Volatility in Bitcoin and the crypto market remains as squeezed as possible. Continuing to hover near $17K, the price of the first cryptocurrency loses 1.5% in 24 hours, 2.5% in 7 days and is up 1.1% in 30 days.
Total crypto market capitalisation, according to CoinMarketCap, is down 0.5% for the week, to $854bn. The Crypto Fear & Greed Index was unchanged over the week, remaining at 26 points ('fear').
On intraday time frames, Bitcoin price remains near the upper end of last week’s range, maintaining (in our view) an equal chance of exiting the corridor in either direction. In both cases, it is prudent to wait for confirmation in the form of a rejection of 1000 one way or the other.
On the bulls' side is that Bitcoin has been falling for more than a year, having lost three-quarters of its peak price in that time. That is a very attractive disposition for long-term buyers.
On the bears' side is that cryptocurrency is mainly interesting for speculators. With narrowing volatility and no growth, the exit of speculators from the market reduces liquidity, which puts additional pressure on prices on top of caution due to recent major crypto firms’ busts.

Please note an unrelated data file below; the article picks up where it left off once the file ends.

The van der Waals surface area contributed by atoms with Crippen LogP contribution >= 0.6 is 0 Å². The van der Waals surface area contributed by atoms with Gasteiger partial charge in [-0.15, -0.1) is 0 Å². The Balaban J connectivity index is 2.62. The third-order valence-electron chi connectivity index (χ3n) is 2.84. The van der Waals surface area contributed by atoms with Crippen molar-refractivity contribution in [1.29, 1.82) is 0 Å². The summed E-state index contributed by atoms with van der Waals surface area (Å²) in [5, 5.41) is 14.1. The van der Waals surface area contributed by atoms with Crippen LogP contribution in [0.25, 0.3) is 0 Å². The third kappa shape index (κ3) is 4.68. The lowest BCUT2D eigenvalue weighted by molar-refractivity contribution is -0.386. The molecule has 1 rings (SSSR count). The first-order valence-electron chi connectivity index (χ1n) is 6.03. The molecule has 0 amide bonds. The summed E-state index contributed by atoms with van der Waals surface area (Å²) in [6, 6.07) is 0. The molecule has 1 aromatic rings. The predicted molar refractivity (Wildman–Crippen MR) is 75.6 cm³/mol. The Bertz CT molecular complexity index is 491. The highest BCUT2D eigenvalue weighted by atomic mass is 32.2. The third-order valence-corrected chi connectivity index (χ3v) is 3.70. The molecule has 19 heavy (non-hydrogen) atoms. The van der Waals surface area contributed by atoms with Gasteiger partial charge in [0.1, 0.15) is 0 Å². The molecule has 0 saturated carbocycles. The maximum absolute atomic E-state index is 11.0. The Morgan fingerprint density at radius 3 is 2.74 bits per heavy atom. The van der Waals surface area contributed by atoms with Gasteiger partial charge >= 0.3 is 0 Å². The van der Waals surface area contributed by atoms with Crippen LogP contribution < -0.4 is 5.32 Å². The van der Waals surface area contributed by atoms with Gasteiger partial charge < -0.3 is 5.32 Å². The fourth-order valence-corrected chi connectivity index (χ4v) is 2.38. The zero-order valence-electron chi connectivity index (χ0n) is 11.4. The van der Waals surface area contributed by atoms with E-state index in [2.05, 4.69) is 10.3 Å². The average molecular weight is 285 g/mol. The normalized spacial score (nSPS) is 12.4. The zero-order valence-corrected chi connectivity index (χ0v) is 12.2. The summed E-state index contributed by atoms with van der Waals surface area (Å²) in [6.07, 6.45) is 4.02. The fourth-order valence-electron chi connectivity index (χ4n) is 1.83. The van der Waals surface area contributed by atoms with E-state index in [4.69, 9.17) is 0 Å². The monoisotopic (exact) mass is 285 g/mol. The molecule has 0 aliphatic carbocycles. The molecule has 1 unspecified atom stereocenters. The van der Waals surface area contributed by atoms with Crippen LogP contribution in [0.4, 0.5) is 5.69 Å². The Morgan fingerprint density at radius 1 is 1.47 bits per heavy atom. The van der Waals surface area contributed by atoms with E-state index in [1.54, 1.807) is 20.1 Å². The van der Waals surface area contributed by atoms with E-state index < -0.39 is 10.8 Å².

According to The Block, there has been a significant decline in developer activity recently on the Ethereum network and other blockchains. The only exception has been the Arbitrum network.
US senators have introduced the Crypto-Assets Environmental Transparency Act, requiring miners to use more than 5MW of electricity to report greenhouse gas emissions.
The US Securities and Exchange Commission (SEC) has required US companies to publicly disclose their cryptocurrency investments and report doing business with any cryptocurrency firms.
The EU has set limits on cash payments of €10,000 to make it more difficult for such payments to be used for criminal purposes. This will make it much more difficult for users to remain anonymous when buying or selling digital assets. In addition, crypto transactions worth more than €1,000 will be audited by virtual asset operators and service providers to combat money laundering.